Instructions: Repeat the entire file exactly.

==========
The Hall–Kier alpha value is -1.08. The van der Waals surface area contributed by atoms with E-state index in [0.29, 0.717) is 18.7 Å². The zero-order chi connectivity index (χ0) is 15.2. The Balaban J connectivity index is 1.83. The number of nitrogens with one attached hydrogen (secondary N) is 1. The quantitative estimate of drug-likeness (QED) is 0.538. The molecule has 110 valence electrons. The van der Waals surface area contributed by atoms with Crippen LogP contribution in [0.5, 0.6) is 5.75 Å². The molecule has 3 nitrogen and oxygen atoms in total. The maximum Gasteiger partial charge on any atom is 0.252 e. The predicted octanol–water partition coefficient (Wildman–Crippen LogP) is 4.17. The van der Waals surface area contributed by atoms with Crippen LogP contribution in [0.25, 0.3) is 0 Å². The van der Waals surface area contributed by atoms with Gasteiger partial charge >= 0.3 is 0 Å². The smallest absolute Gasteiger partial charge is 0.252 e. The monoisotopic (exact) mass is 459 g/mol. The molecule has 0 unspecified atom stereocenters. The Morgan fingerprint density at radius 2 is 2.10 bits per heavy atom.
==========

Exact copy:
The Hall–Kier alpha value is -1.08. The van der Waals surface area contributed by atoms with E-state index in [0.29, 0.717) is 18.7 Å². The zero-order chi connectivity index (χ0) is 15.2. The Balaban J connectivity index is 1.83. The number of nitrogens with one attached hydrogen (secondary N) is 1. The quantitative estimate of drug-likeness (QED) is 0.538. The molecule has 110 valence electrons. The van der Waals surface area contributed by atoms with Crippen LogP contribution in [0.5, 0.6) is 5.75 Å². The molecule has 3 nitrogen and oxygen atoms in total. The maximum Gasteiger partial charge on any atom is 0.252 e. The predicted octanol–water partition coefficient (Wildman–Crippen LogP) is 4.17. The van der Waals surface area contributed by atoms with Crippen LogP contribution in [0.25, 0.3) is 0 Å². The van der Waals surface area contributed by atoms with Gasteiger partial charge >= 0.3 is 0 Å². The smallest absolute Gasteiger partial charge is 0.252 e. The monoisotopic (exact) mass is 459 g/mol. The molecule has 0 unspecified atom stereocenters. The Morgan fingerprint density at radius 2 is 2.10 bits per heavy atom.